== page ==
Tuesday, January 11, 2005

How Long Did the Typical English Criminal Trial before the Lawyers Last?

In a recent book review, "Though the Heavens May Fall'" and "Bury the Chains": Freed, NYTimes Sunday Book Review (Jan. 9, 2005), Marilynne Robinson wrote:
More insight into the actual operations of the law would have been useful -- some discussion, for example, of the yawning gulf between the principle of the right to trial and the fact that in early-19th-century England, an average felony trial lasted less than nine minutes, sometimes ending so quickly that the accused did not know he had been tried.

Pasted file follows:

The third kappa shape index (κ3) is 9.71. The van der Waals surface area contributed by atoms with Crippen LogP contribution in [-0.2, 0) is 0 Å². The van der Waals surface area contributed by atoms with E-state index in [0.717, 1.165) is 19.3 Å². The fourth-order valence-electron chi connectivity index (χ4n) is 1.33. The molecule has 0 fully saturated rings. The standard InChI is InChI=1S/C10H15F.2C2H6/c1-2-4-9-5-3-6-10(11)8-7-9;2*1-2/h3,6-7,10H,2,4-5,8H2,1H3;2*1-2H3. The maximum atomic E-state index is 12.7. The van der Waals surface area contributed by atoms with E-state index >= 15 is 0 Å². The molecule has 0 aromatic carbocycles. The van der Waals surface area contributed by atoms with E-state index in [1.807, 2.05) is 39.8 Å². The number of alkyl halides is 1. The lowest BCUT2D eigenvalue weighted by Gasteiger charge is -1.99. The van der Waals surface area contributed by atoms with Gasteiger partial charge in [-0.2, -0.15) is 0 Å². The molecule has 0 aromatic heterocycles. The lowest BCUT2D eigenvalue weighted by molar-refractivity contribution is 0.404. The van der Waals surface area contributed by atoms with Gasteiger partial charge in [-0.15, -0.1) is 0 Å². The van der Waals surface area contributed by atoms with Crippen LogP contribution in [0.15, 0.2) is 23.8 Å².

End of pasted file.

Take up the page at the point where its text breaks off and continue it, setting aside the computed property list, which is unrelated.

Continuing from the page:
Does someone in cyberland have documentation for this point, please? I am interested in the point because I am skeptical of the praises that Prof. John Langbein sings for the English criminal trial before lawyers began representing defendants in felony cases.

Thank you!

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